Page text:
Gegenschein (German: [ˈɡeːɡənʃaɪn]; lit. "countershine") is a faintly bright spot in the night sky centered at the antisolar point. The backscatter of sunlight by interplanetary dust causes this optical phenomenon.
Like zodiacal light, gegenschein is sunlight scattered by interplanetary dust. Most of this dust orbits the Sun near the ecliptic plane, with a possible concentration of particles centered at the L2 point of the Earth–Sun system.
Gegenschein is distinguished from zodiacal light by its high angle of reflection of the incident sunlight on the dust particles. It forms a slightly brighter elliptical spot directly opposite the Sun within the dimmer band of zodiacal light. The intensity of the gegenschein is relatively enhanced because each dust particle is seen at full phase.
The gegenschein was first described by the French Jesuit astronomer and professor Esprit Pezenas (1692–1776) in 1730. Further observations were made by the German explorer Alexander von Humboldt during his South American journey from 1799 to 1803. It was also Humboldt who gave the phenomenon its German name Gegenschein.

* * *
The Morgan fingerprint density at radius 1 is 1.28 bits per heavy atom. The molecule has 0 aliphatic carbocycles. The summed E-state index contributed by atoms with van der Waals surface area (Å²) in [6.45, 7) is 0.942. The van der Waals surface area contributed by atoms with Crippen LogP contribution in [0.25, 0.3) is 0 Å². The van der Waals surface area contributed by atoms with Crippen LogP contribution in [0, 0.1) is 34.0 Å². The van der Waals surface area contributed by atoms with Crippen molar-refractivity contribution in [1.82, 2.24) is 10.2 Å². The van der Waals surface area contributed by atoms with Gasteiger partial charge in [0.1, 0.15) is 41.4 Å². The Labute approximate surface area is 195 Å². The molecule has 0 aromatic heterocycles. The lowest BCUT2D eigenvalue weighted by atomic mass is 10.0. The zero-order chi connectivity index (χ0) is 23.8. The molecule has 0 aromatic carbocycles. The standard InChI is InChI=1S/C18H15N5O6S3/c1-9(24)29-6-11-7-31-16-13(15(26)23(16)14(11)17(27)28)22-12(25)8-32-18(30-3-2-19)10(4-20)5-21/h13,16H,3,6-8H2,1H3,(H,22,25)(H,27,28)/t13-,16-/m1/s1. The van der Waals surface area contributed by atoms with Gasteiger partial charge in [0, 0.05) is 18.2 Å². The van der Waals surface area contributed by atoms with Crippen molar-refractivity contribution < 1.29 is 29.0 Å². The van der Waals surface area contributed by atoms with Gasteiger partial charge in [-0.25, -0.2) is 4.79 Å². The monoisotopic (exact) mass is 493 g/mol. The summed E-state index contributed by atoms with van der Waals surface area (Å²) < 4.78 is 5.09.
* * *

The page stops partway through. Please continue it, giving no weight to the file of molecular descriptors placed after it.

The Danish astronomer Theodor Brorsen published the first thorough investigations of the gegenschein in 1854, stating that Pezenas was the first to see it. T. W. Backhouse discovered it independently in 1876, as did Edward Emerson Barnard in 1882. In modern times, the gegenschein is not visible in most inhabited regions of the world due to light pollution.
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- Astrophotographs of the gegenschein
- "Zodiacal Light and the Gegenschein", an essay by J. E. Littleton
- NASA Astronomy Picture of the Day: The Gegenschein Over Chile (7 May 2008)
- Chisholm, Hugh, ed. (1911). Encyclopædia Britannica (11th ed.). Cambridge University Press. .